I enjoy putting together Top 10 album lists so much that I've found a way to stretch it into a yearlong process. Every time an album arrives that I like, I place it on an office shelf in order of preference, so that I can see my current Top 10 at any given moment during the 12 months.
In view of all this time devoted to a Top 10, I was surprised to see Ry Cooder's "Alamo Bay" sound track on Time magazine's Top 10 albums of 1985.
The reason for the surprise: I had played "Alamo Bay" often during the year and enjoyed it, but never even thought about putting it on my shelf. The same with a second Cooder sound track from 1985: "Paris, Texas." I've generally thought of sound tracks as a breed apart--albums whose primary intent was to serve the film, not the pop audience.
Playing the albums again, I realized, however, there is a whole history of worthy sound-track recordings that deserve to be considered in a wider pop context--albums by Cooder (including "The Long Riders" and "The Border") and other pop/rock figures--notably Randy Newman, Jack Nitzsche, Mark Knopfler and Tangerine Dream.
Together, they compose what we might describe as the hidden jewels in the rock 'n' reel connection.
In the '50s and '60s, rock fans learned to pretty much stay clear of sound-track recordings. They'd buy them to get a particular theme song or hit single, and find the rest of the LP to be simply background orchestral music without pop-rock sensibilities. The rule became: Just buy the single.
Even when pop and rock artists began contributing heavily to movie scores, the LPs didn't usually reflect the consistency and punch of the same artists' regular collections. Examples: Simon & Garfunkel's "The Graduate" and Bob Dylan's "Pat Garrett & Billy the Kid."
Today, this process has been reversed.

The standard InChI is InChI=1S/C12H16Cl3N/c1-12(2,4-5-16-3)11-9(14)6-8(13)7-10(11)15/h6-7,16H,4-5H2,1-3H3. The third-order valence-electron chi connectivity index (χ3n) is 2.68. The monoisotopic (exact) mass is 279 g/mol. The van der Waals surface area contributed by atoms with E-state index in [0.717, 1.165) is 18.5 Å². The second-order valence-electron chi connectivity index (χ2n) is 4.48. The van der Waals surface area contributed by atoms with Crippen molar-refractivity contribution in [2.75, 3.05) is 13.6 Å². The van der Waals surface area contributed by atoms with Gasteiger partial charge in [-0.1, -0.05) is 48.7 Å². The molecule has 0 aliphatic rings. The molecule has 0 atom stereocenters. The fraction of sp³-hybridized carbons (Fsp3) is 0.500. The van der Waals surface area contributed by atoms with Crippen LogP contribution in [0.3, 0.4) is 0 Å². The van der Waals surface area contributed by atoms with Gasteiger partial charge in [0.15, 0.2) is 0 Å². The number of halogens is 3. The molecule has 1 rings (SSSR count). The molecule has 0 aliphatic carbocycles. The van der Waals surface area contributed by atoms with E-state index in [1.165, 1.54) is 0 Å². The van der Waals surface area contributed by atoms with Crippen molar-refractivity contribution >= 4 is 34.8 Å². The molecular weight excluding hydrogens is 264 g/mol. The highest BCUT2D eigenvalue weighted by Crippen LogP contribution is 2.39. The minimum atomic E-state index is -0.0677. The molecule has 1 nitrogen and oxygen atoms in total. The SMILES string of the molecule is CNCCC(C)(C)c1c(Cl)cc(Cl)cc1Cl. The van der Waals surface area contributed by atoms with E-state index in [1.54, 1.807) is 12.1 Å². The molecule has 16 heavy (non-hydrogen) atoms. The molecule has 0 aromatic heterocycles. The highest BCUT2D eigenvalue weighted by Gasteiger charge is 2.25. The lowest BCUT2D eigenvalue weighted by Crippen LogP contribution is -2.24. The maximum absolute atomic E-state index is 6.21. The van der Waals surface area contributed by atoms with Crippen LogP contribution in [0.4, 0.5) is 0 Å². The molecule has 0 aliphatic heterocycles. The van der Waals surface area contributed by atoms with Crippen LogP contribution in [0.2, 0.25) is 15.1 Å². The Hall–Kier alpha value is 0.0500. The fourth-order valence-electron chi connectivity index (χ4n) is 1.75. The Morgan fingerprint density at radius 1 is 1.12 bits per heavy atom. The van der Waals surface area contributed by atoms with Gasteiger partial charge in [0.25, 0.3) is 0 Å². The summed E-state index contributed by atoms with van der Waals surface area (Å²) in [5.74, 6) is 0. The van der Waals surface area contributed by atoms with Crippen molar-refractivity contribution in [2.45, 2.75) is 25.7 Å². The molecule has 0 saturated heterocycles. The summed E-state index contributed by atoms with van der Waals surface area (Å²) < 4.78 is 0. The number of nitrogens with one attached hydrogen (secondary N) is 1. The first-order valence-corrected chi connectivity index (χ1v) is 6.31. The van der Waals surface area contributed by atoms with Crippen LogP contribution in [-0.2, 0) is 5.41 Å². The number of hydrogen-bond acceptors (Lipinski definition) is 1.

The aim with a high percentage of sound-track records today is almost solely to fuel the pop-rock sensibilities that these albums once ignored. This trend, which just packs tunes by various artists together in hopes of getting some hit singles, has been bad for movies (the music does little to enhance the dramatic purpose of the film) and for the pop audience (so many of these collections are middle-brow in tone).
Between the extremes, however, some pop artists have given us sound-track albums that both meet the needs of the film and stand up outside of it as valid music.
Among the many sound-track recordings that worked well beyond the films and enjoyed considerable commercial success are such varied projects as Curtis Mayfield's powerful and dark "Superfly," "Saturday Night Fever" (an ambitious blend of original Bee Gees tunes, previously released tracks by other artists and additional music and adaptations by David Shire), Giorgio Moroder's tense, synthesizer-accented "Midnight Express" and Stevie Wonder's inspiring "Journey Through the Secret Life of Plants." (Many sound-track albums, purists will note, contain additional music that didn't actually appear in the film.)
There is an equally valuable group of sound-track albums that failed to capture the attention of the mass pop audience. The best moments of these LPs reflect the character and special vision that is the hallmark of all prized pop works.
Cooder, a Los Angeles guitarist who has been affiliated with such diverse rock forces as Captain Beefheart and the Rolling Stones, has such a solid feel for basic American musical forms--including gospel--that he even sat in as guest soloist when the widely praised "The Gospel at Colonus" production opened last month at the James A. Doolittle Theatre in Hollywood.
In his movie scores, Cooder mixes country, blues, soul and rock styles into a rich blend of grass-roots Americana. The moody, chiefly instrumental approach is flexible enough in most of the film to convey both the romanticism of people who cling to the nation's independent spirit and the darker, violent side of that same frontier instinct.
Because Louis Malle's film "Alamo Bay" deals with exactly that conflict, it's easy to see why Cooder was chosen to do the music. The album (on Slash Records) opens with a wistful, guitar-honed suggestion of the lingering potential of the American Dream, but gives way rapidly to the explosive frustration of Texas fishermen who resent the economic competition of Vietnamese refugees. Elsewhere, the LP moves from a wary, country-flavored love song (sung by John Hiatt and actress Amy Madigan) to the combative "The Last Stand" (featuring an appropriately agitated vocal by Fear's Lee Ving).
"Paris, Texas" (Warner Bros.) is an even moodier expression of the psychological dislocation that is at the heart of Wim Wenders' film. Though further from pop accessibility than "Alamo Bay," the score may be an even more affecting work because so much of it is told simply through guitar-shaped portraits that are as softly searching and gently probing as the film itself.